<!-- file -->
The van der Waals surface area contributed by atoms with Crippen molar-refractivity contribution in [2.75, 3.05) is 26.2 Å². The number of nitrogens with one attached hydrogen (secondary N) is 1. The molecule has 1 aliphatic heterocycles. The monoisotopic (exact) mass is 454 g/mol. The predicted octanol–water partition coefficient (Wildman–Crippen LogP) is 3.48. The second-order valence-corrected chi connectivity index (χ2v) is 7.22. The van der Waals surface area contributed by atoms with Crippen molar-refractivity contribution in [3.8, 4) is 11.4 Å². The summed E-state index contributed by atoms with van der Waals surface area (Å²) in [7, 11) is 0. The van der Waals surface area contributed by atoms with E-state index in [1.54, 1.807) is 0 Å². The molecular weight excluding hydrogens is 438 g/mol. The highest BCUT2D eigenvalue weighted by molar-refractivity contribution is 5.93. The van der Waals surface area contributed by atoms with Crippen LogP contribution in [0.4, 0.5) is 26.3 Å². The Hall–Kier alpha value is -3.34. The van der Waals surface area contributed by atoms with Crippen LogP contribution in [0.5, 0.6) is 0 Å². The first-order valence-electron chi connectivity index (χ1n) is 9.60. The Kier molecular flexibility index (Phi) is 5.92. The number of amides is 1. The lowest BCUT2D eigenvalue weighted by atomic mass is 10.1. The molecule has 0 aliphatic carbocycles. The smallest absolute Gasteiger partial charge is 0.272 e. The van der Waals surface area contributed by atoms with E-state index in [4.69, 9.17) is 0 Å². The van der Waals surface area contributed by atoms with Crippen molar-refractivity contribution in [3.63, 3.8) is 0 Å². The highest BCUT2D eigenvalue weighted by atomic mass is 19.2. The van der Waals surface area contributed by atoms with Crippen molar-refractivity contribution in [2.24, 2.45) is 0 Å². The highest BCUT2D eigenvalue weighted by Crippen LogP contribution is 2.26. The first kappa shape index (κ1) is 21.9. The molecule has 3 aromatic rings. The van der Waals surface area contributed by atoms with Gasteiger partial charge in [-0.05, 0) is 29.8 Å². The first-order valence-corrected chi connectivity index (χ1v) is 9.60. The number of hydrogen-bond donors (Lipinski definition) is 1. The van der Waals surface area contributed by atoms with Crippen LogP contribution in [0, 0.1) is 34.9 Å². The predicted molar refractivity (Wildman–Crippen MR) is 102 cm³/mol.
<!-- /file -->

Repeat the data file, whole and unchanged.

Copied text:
The van der Waals surface area contributed by atoms with Crippen molar-refractivity contribution in [2.75, 3.05) is 26.2 Å². The number of nitrogens with one attached hydrogen (secondary N) is 1. The molecule has 1 aliphatic heterocycles. The monoisotopic (exact) mass is 454 g/mol. The predicted octanol–water partition coefficient (Wildman–Crippen LogP) is 3.48. The second-order valence-corrected chi connectivity index (χ2v) is 7.22. The van der Waals surface area contributed by atoms with Crippen molar-refractivity contribution in [3.8, 4) is 11.4 Å². The summed E-state index contributed by atoms with van der Waals surface area (Å²) in [7, 11) is 0. The van der Waals surface area contributed by atoms with E-state index in [1.54, 1.807) is 0 Å². The molecular weight excluding hydrogens is 438 g/mol. The highest BCUT2D eigenvalue weighted by molar-refractivity contribution is 5.93. The van der Waals surface area contributed by atoms with Crippen LogP contribution in [0.4, 0.5) is 26.3 Å². The Hall–Kier alpha value is -3.34. The van der Waals surface area contributed by atoms with Crippen LogP contribution in [0.5, 0.6) is 0 Å². The first-order valence-electron chi connectivity index (χ1n) is 9.60. The Kier molecular flexibility index (Phi) is 5.92. The number of amides is 1. The lowest BCUT2D eigenvalue weighted by atomic mass is 10.1. The molecule has 0 aliphatic carbocycles. The smallest absolute Gasteiger partial charge is 0.272 e. The van der Waals surface area contributed by atoms with E-state index in [4.69, 9.17) is 0 Å². The van der Waals surface area contributed by atoms with Crippen molar-refractivity contribution in [3.63, 3.8) is 0 Å². The highest BCUT2D eigenvalue weighted by atomic mass is 19.2. The van der Waals surface area contributed by atoms with Crippen molar-refractivity contribution in [2.24, 2.45) is 0 Å². The highest BCUT2D eigenvalue weighted by Crippen LogP contribution is 2.26. The first kappa shape index (κ1) is 21.9. The molecule has 3 aromatic rings. The van der Waals surface area contributed by atoms with Gasteiger partial charge in [-0.05, 0) is 29.8 Å². The first-order valence-corrected chi connectivity index (χ1v) is 9.60. The number of hydrogen-bond donors (Lipinski definition) is 1. The van der Waals surface area contributed by atoms with Crippen LogP contribution in [0, 0.1) is 34.9 Å². The predicted molar refractivity (Wildman–Crippen MR) is 102 cm³/mol.